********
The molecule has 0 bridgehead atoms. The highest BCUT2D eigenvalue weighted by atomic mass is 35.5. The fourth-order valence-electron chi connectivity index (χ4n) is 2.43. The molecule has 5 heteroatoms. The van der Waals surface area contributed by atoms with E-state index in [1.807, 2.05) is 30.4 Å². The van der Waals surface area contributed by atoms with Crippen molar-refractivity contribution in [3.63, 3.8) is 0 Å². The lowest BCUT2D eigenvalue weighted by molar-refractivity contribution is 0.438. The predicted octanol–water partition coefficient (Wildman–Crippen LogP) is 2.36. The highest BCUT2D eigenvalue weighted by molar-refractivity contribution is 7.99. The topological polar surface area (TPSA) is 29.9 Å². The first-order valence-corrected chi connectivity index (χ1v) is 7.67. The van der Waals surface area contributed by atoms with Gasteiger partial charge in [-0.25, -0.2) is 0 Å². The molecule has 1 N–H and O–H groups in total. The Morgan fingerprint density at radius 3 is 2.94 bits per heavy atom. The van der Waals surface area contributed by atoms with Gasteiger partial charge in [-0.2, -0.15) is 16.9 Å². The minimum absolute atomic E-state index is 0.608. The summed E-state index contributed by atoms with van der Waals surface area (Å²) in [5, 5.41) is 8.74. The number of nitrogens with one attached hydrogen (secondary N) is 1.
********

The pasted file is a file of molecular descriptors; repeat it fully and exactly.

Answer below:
The molecule has 0 bridgehead atoms. The highest BCUT2D eigenvalue weighted by atomic mass is 35.5. The fourth-order valence-electron chi connectivity index (χ4n) is 2.43. The molecule has 5 heteroatoms. The van der Waals surface area contributed by atoms with E-state index in [1.807, 2.05) is 30.4 Å². The van der Waals surface area contributed by atoms with Crippen molar-refractivity contribution in [3.63, 3.8) is 0 Å². The lowest BCUT2D eigenvalue weighted by molar-refractivity contribution is 0.438. The predicted octanol–water partition coefficient (Wildman–Crippen LogP) is 2.36. The highest BCUT2D eigenvalue weighted by molar-refractivity contribution is 7.99. The topological polar surface area (TPSA) is 29.9 Å². The first-order valence-corrected chi connectivity index (χ1v) is 7.67. The van der Waals surface area contributed by atoms with Gasteiger partial charge in [-0.25, -0.2) is 0 Å². The molecule has 1 N–H and O–H groups in total. The Morgan fingerprint density at radius 3 is 2.94 bits per heavy atom. The van der Waals surface area contributed by atoms with Gasteiger partial charge in [-0.2, -0.15) is 16.9 Å². The minimum absolute atomic E-state index is 0.608. The summed E-state index contributed by atoms with van der Waals surface area (Å²) in [5, 5.41) is 8.74. The number of nitrogens with one attached hydrogen (secondary N) is 1.